Published on January 3rd, 2016 | by Sponsored Content0
Renewable Purchase Obligation (RPO) To Enable Energy Transition
January 3rd, 2016 by Sponsored Content
By Girish Shivakumar
Sustainable development looks to be a general priority for governments and corporations alike. Developing countries are looking to sustain year on year growth whilst balancing the need to minimize fossil fuel use and switch to renewable energy. Likewise, big companies are exploiting developing markets to sustain global business. Top companies are also keen on implementing their sustainability practices in the local environment. The government has a balancing role to play between attracting investors and also fulfilling climate change commitments.
Role of Government
Governments are typically accused for a lack of policy framework, but I believe governments typically fail in enforcing policies when it comes to energy and emission reduction. Policies related to emission reduction and renewable energy are typically modified versions of policy implemented elsewhere. One of the key policies is what is called a Renewable Purchase Obligation (RPO). I advocate this policy for implementation in developing countries that look to balance growth and keep the global temperature increase below 2°C. If implemented, this could fill the gap for energy shortage while simultaneously increasing the demand for new renewable energy projects.
Renewable Purchase Obligation (RPO)
Industrial and commercial consumers typically have the highest energy consumption. This policy initiative will require all industrial/commercial consumers to procure a certain percentage of their energy from renewable energy sources. Obligated entities can either install their own power project or procure renewable energy through open access transmission network or even buy energy trading certificates. This policy initiative can also be scaled up by starting with a low percentage of 1% and then increasing that year on year. The policy, if enforced, will be successful in developing countries where there is a demand for energy and the price from fossil fuels is increasing while the price from renewable energy is witnessing a decline. This policy will also enable big corporations to shift towards renewable energy and will see significant emission reductions.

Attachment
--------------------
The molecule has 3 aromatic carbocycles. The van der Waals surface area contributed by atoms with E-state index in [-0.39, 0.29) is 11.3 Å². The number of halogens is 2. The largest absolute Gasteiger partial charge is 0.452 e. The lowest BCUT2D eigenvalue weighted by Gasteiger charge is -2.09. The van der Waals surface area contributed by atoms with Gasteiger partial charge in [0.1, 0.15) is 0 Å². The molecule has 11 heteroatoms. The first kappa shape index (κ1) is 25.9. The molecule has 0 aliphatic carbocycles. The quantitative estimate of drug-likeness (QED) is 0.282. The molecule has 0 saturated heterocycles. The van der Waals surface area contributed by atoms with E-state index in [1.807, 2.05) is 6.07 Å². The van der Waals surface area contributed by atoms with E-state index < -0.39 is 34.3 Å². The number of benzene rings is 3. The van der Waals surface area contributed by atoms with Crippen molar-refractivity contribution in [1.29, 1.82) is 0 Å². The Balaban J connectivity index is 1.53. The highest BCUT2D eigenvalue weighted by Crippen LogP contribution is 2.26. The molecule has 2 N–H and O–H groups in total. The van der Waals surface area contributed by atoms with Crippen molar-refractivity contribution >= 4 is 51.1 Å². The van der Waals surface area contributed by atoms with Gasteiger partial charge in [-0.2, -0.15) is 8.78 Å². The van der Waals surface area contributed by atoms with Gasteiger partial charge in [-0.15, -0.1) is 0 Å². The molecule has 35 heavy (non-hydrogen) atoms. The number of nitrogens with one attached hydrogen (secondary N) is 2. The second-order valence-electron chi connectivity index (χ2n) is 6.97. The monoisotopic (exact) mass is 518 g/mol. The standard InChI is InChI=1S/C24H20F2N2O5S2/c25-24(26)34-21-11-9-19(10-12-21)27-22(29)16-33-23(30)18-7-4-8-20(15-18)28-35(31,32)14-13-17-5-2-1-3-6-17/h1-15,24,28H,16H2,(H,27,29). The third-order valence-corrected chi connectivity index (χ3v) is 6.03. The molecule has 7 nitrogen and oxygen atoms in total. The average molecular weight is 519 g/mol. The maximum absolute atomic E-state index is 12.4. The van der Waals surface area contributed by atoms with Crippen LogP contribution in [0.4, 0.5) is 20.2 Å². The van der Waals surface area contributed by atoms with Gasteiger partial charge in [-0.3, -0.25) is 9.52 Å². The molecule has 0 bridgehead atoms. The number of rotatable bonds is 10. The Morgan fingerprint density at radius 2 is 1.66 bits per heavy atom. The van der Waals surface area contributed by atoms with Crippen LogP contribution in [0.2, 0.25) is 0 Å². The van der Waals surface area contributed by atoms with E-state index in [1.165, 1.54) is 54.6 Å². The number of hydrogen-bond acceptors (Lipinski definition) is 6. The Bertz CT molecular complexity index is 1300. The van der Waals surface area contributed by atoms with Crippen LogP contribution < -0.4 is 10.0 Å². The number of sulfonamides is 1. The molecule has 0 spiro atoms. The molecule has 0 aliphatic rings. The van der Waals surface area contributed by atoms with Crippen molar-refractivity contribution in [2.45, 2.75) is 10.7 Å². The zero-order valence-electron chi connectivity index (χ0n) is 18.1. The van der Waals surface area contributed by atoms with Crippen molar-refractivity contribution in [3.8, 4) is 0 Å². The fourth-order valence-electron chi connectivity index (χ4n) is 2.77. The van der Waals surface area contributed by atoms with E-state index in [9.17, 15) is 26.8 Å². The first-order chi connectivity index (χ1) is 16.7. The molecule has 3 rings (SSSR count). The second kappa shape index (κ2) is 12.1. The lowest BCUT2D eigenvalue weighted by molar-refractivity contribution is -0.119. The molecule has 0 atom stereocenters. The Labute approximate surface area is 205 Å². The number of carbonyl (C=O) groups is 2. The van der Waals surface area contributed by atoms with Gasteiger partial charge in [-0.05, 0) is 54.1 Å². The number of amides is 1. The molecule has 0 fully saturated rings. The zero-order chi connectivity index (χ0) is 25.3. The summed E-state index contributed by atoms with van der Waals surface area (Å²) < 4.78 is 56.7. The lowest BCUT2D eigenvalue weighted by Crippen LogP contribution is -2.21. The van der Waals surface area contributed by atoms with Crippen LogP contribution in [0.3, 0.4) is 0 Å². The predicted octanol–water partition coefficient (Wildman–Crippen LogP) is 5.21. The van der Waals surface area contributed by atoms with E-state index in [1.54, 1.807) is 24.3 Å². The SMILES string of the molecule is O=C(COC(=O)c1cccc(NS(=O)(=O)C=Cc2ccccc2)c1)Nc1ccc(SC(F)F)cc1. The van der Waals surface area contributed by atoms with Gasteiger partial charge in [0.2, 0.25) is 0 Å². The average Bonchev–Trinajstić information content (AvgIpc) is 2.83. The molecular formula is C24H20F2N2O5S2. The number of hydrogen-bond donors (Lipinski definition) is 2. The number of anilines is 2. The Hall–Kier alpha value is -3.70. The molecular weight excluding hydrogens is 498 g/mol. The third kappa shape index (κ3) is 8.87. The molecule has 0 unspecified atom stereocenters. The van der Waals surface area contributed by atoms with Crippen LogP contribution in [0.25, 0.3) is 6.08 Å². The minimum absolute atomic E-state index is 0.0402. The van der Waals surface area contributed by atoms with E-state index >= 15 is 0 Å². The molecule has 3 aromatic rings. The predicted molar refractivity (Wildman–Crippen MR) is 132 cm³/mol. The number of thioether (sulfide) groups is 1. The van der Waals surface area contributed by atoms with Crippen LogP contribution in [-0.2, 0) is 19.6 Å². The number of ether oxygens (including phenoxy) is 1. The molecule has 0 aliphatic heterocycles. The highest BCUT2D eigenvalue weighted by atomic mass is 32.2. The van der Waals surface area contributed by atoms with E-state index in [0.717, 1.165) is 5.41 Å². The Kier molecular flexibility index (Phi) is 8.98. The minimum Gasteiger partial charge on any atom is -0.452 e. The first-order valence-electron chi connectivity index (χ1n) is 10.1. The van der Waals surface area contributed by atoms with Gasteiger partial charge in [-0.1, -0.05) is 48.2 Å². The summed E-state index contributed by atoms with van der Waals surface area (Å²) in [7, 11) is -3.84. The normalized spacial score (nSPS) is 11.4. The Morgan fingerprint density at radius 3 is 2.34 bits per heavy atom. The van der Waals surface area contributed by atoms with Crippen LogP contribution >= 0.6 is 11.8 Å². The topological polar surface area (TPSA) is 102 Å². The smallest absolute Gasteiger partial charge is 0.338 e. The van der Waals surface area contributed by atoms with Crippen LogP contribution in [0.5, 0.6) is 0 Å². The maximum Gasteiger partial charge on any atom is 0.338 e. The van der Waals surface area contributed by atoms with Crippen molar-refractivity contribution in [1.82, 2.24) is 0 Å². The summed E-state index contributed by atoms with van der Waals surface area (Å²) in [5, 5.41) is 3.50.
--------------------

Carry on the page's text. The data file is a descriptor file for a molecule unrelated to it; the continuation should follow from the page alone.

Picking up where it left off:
By adopting this policy, the governments could expect to see a reduction in energy emissions. Investment in renewable energy projects will increase. This will foster partnerships between renewable energy companies and MNCs in developing renewable energy projects. Demand for renewable energy will increase, which will see more interest from developers in setting up power projects. A significant size of renewable energy projects will aid in climate change mitigation for the government.
Recent developments from top manufacturers demonstrate the interests from corporations in claiming to procure renewable energy power. Their sustainability claims will increase. Average power costs will decrease in the long term as the share of renewable energy in their portfolio increases.
Can RPO drive the global sustainable energy transition by 2030?
It could well deliver. For example, if Indian states implement their RPO for solar, we could see solar alone contributing to 8% of the grid electricity by 2019. On the contrary, irrespective of whether the RPO is successfully implemented or not, there is a bigger problem in developing countries — it’s infrastructure. There is a lack of infrastructural facilities to accept renewable energy. Grid availability turns out to be the biggest issue — there will be a need to upgrade existing transmission infrastructure. Another crucial issue with respect to renewable energy like solar is the availability of land. If the governments plugs these key holes, then implementing the RPO would prove to be a major factor in the transition from the era of fossil fuels to renewable energy and fighting global climate crisis.
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